One of the most time consuming parts of the show for me is creating the “show map.” The show map is very important because there are so many moving parts happening all at once, and this map tells each teacher, para, student, stagehand, etc. exactly what to do and when. I make a spreadsheet that details each character’s entrance/exit, microphone pass, props, lighting cues, curtain cues, etc. And then I add those cues into the scripts and color code them (entrances in green, exits in red, microphone passes in orange, etc.).

Last year, we had the honor of being the only District 75 school to get to perform at The Queensborough Arts Festival at Queens College. I took four of my students who performed “Hakuna Matata.” It was a long day, and at one point I had to request a separate, quiet room for us to use because the noise was getting to be too much for them. During the dress rehearsal, I looked out into the auditorium and thought, “Oh, no. This place is huge. I hope this doesn’t throw them off.” (Colden Auditorium has over 2,000 seats.) But when it came time to perform, they were amazing! If anything, I believe the larger audience fueled their energy, resulting in an even better performance. The other teachers and paras were standing with me backstage, peeking through the curtain and beaming with pride.

I think it’s important for the students to see the connection from what they’re doing in school to what is happening in the world. The Theater Development Fund has a lottery for autism friendly performances of Broadway shows, and we have had the fortune of being able to attend three performances already. We have also been to dress rehearsals and performances of three different shows with New York City Opera. Our school has nine different sites (we’re the only high school site), and each year we attend the performance of at least one of our other site’s end-of-year show.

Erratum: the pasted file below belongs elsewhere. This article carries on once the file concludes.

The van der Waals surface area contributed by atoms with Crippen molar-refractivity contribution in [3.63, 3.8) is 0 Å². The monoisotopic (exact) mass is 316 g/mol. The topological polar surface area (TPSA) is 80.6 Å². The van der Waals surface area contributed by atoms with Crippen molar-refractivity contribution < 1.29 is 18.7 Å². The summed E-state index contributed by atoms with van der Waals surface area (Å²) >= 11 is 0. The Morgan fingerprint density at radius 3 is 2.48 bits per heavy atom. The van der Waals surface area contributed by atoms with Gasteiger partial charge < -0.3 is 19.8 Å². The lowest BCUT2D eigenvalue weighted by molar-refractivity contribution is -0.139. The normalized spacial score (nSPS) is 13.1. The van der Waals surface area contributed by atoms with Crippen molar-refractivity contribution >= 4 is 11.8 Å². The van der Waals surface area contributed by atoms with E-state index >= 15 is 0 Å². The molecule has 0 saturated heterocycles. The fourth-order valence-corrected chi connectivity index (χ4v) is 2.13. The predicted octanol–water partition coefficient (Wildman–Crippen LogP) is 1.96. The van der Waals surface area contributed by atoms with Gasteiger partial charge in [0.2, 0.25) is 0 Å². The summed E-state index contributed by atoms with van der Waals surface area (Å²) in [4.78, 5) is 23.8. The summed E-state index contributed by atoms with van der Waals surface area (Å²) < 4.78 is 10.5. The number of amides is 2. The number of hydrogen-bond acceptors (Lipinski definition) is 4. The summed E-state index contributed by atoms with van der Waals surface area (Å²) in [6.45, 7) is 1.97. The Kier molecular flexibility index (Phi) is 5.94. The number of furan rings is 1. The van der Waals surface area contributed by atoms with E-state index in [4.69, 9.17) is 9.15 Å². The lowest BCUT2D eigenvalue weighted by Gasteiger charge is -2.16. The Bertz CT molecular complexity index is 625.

There are wonderful resources out there for adapting popular musicals for children. However, they don’t really address the needs of our particular population. That can pose a challenge to teachers serving these kinds of students, and it’s a disservice to the children as well. I would like to see sanctioned adaptations that include images and more visuals as well as choreography and script modifications that match the disabilities and learning needs of all of our students. These are the problems I would like to see addressed on a larger scale. However, the rewards that come from this process outweigh all of hard work involved. In my time organizing musicals at the school, I’ve seen undeniable benefits for my students, as the interdisciplinary nature of musical theater provides them with numerous developmental opportunities rolled into one practice. Language and social skills, learning how to collaborate and form communities, exploring the use of technology, building self-confidence - all of these are the direct result of merging music, dance, acting, set- designing, costumery, and more into one common goal. Participating in a musical is incredibly rewarding, and I know from experience that we are creating memories to last a lifetime.